Israel Turns 65: Playing the Arab Name Game

Any group can divide itself into several sub-groups and demand a nation for each one. The Jews have only one state.

Gerald A. Honigman,

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דגל ישראל

Move over, Monopoly. Scadoodle, Scrabble…

Have you played the "Arab Name Game"? You know--the one much of the rest of the world, including recent American Presidents, insists that Israel partake in?

Much of the world--including recent American presidents--insists that there must be a two-state solution to the Arab-Israeli conflict. Forget the fact that that's not what the Arabs themselves really have in mind, but whatever…

Please pay close attention to what follows because, in reality, in discussing an alleged “two state solution,” President Obama and others play right into the hands of the Arabs’ deliberate name game deception.

You see, there have always been two legitimate parties to this conflict–Arabs and Jews.

Yet, even the most allegedly “moderate” of Arabs insist on getting not just one share of the original April 25, 1920 Mandate of Palestine pie, but two. Recall that the original Mandate included the modern Arab state of Jordan--before it was separated in 1922.

"Palestine" was the name the Roman Emperor, Hadrian, bestowed on the land of Judaea to rub salt into the wound after the Jews’ second costly revolt for their freedom and independence. It was named for the Jews’ historic enemies, the non-Semitic /non-Arab Philistines, the "Sea People" who arrived from the islands near Crete. You can see a Judea Capta coin issued after the first revolt and what ancient Rome called the land prior to the Bar Kochba rebellion on the web. Writings of contemporary Roman historians such as Tacitus, Pliny, Dio Cassius, and Josephus are filled with such accounts.

Even in the most “moderate” Arabs’ count, they demand one portion for “Arabs” and another for “Palestinians.” They insist that, in this geographical addition problem, 1 + 1 = 3, not 2.

If Jews indulged in this same deception, they could call themselves by other names and then demand dozens of states too. As could Kurds and others as well… “Hey, we’re not really Kurds–we’re Irbilians, Mosulians, Kirkukians, Sulimanyians, Mehabadians, Qamishlians, Diyarbakirians, and so forth.”

Get the picture?

No, formerly stateless Jews and currently truly stateless peoples, like Kurds and Imazighen ("Berbers"), are not the same as deliberately renamed, allegedly stateless “Palestinians.” The latter are part of the greater Arab family which now has nearly two dozen states to call its own. Furthermore, the latter have largely been carved out by the conquest of mostly non-Arab peoples’ lands--lands in which other native peoples’ very languages and cultures have often been outlawed in the forced Arabization process.

Here's an oft-cited quote from PLO executive committee member Zuheir Mohsen, on March 31, 1977, in the Dutch newspaper Trouw:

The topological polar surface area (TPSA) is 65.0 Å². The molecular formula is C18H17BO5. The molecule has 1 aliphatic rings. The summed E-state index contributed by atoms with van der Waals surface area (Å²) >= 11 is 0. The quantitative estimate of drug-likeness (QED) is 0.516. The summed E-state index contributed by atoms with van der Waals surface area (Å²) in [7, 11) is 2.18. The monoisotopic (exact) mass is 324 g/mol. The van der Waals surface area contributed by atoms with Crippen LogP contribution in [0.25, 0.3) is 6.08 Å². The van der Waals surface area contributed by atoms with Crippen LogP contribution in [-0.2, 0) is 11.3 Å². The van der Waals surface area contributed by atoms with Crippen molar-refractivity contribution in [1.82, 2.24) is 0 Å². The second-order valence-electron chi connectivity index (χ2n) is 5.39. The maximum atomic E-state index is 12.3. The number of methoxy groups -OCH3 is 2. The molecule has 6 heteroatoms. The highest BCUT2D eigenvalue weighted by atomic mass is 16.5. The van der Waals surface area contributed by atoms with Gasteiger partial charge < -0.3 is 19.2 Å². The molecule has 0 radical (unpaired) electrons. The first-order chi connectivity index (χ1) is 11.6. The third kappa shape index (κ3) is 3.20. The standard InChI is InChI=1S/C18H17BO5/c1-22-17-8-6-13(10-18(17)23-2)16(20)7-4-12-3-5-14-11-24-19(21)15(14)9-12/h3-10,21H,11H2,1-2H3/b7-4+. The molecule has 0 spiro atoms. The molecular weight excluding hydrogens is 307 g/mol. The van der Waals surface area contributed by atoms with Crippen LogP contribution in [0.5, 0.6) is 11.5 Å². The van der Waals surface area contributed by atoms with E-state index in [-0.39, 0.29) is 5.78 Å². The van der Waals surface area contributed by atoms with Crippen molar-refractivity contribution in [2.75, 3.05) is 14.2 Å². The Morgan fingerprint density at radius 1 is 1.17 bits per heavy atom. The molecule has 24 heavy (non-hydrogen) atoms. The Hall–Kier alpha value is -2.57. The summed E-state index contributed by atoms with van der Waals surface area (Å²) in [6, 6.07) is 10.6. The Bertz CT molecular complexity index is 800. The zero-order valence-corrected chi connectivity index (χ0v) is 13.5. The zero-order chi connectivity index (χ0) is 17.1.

"The Palestinian people does not exist. The creation of a Palestinian state is only a means for continuing our struggle against the state of Israel for our Arab unity. In reality today there is no difference between Jordanians, Palestinians, Syrians and Lebanese... Only for political and tactical reasons do we speak today about the existence of a Palestinian people, since Arab national interests demand that we posit the existence of a distinct 'Palestinian people' to oppose Zionism..."

Now, are there different Arab groups within that greater Arab family?

Sure, just like there are many different sub-groups within the Jewish or Kurdish or Amazigh families of nations.

But the possession of multiple sub-groups does not give arabs the right to deny any and all other peoples their own share of justice in the region. Yet, that has always been the Arab name game plan–and what the American President promoted in such speeches as the one he gave on the eve of Passover in Jerusalem.

1 + 1 = 2… not 3.

Arab nationalism is entitled to one share of the Palestine pie–not two. Arabs must decide among themselves how they want to share rule over their one part of “Palestine.”

Whether this translates into a merger of parts of Judea and Samaria with Jordan (the most sensible, yet unlikely, solution), or whether a tiny, second Arab state is created in Gaza, Judea, and Samaria after Israel gets the absolutely essential compromise in the territories promised by the final draft of UNSC Resolution 242, the choice must not leave the sole state of the Jews as vulnerable as in the days prior to the 1967 war when Israel was a mere 9-15-mile wide rump state of a nation.

As the over three millennia-old nation of the Jews approaches its modern re-birthday, it must resolve to do a much better job at getting this message out to the rest of the world.